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Check It Out

Courier Article by Pam Locker
Sunday, February 27, 2005

Oscar Nominated Films Make Good Reads, As Well

Will hip Oscar emcee Chris Rock get bleeped? Will any of the presenters wax political? Will a star reveal too much flesh? Answers to these pressing questions (as well as the names of the winners) will be revealed this evening on the 77th annual Academy Awards presentation.

The Big Show: High Times and Dirty Dealings Backstage at the Academy Awards by Steve Pond (Faber and Faber, 2005) is an informative account of the past fifteen shows. Although the book's subtitle promises scandalous details, it's really about the painstaking and harrowing, though exhilarating, work involved in producing a live show of this scale.

It turns out that every new producer is obsessed with the length of the show, but is hard pressed to squeeze the opening monologue, two dozen regular awards, special awards, film clips (including the memorial montage), five songs, and sometimes interminable heartfelt acceptance speeches into much under four hours. I guess we should be glad that we don't have to sit through the six-hour dress rehearsal!

Once again, as always, many of the top movies of 2004 were based on books.

The drama Million Dollar Baby comes from a short story by F.X. Toole that appeared in the author's only published collection, Rope Burns. It was recently re-issued as Million Dollar Baby: Stories From The Corner (Ecco Press, 2005).

Toole started writing in his early 20s, and supported himself through 40 years of literary rejections by working as an actor, bartender, PI, bullfighter, and boxing cornerman. He died two years ago at age 72, after his book was published, but before seeing his work brought to the silver screen by Clint Eastwood.

The ending of this movie has been controversial. After reading the short story, I can verify that though many minor plot details have changed, the movie's ending remains true to Toole's work.

The comedy Sideways is based on the hilarious novel Sideways by Rex Pickett (St. Martin's Griffin, 2004). Pickett is another author who struggled for years before finally getting recognized. Reportedly, the now 52-year old author decided he didn't have anything to lose when he penned this no-holds-barred, largely autographical buddy tale of two men loose in California wine country.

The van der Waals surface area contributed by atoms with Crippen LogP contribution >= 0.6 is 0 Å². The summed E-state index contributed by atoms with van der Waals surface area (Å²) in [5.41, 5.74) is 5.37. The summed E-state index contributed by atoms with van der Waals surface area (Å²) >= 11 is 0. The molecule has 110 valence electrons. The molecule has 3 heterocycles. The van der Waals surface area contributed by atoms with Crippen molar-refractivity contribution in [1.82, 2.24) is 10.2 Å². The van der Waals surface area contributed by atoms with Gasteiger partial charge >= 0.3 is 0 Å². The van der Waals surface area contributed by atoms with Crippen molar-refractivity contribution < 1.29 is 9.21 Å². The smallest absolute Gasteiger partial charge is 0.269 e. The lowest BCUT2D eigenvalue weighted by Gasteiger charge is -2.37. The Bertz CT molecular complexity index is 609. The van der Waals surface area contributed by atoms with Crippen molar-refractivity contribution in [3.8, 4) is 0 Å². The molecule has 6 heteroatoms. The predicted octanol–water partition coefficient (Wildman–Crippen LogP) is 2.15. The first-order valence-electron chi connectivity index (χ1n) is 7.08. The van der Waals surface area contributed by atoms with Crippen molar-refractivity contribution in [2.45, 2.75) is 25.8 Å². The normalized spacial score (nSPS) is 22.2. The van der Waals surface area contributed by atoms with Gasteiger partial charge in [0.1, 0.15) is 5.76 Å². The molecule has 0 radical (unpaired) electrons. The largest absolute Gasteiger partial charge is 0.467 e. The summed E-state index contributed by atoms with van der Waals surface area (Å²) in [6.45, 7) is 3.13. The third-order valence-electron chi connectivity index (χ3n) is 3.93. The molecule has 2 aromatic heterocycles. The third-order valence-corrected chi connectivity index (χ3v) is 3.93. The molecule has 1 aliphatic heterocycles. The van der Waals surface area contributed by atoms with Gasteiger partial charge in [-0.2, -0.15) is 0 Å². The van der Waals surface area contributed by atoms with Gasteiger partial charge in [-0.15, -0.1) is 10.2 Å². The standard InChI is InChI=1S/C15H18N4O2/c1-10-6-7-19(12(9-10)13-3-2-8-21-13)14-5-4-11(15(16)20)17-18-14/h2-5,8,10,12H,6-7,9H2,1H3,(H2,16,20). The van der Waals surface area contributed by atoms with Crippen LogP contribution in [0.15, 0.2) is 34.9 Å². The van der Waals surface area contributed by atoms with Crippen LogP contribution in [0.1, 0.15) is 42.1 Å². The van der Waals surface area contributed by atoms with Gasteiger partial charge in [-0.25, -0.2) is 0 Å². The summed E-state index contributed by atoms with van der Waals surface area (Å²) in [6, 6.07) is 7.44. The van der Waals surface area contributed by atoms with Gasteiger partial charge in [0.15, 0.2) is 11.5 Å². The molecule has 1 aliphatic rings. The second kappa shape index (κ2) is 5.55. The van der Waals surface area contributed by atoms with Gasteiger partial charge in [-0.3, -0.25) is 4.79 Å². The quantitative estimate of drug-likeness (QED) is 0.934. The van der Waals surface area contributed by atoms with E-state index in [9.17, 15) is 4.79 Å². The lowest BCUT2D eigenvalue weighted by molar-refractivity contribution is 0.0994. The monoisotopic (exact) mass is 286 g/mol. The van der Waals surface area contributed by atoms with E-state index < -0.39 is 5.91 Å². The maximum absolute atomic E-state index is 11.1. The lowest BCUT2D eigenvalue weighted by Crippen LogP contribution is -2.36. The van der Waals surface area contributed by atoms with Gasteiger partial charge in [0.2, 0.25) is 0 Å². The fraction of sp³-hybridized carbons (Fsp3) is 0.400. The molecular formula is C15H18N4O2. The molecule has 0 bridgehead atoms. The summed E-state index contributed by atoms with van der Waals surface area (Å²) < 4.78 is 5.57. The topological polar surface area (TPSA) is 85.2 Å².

After sending the work to publishers and movie companies simultaneously, he endured repeated rejections before moviemaker Alexander Payne snapped it up. The novel still didn't have a home, however, until St. Martin's fortuitously published it last year. If you loved the movie, you'll find even more of the same to savor in the novel..

Nominated for best adapted screenplay, the drama The Motorcycle Diaries is based on two memoirs originally written in the 1960s and 70s that have been reissued to coincide with the movie – The Motorcycle Diaries : Notes on a Latin American Journey by Ernesto Guevara (Ocean Press, 2004) and Traveling with Che Guevara: the Making of a Revolutionary by Alberto Granado (Newmarket Press, 2004).

On the face of it, here's another buddy tale – this one through South America in the 1950s on an old Norton motorcycle – but it's one that must inevitably be seen in the context of the revolutionary politics that followed it.

Ray: a Tribute to the Movie, the Music and the Man by Taylor Hackford et al (Newmarket Press, 2004) is a nicely illustrated work filled with insider details about Ray Charles, Jamie Foxx, and the making of the movie. It was here that I discovered that Foxx attended college on a piano scholarship and even impressed Charles with his talent, and that he wore blinding prosthetics to better play the role. Not that anyone cares, but Foxx has got my vote for best actor!

Kinsey : Public and Private by Bill Condon et al (Newmarket Press, 2004) is a compilation of original 1950s periodical articles, essays, photos, and cartoons, as well as the shooting script for the movie Kinsey. I especially enjoyed the tongue-in-cheek contributions by mid-century novelist and screenwriter Fannie Hurst and actress and author Cornelia Otis Skinner, as well as the review of the movie by sexologist Dr. Ruth Westheimer.

Pam Locker is a librarian with the Evansville-Vanderburgh Public Library. The opinions expressed in this column are personal and do not reflect policies or official recommendations of EVPL.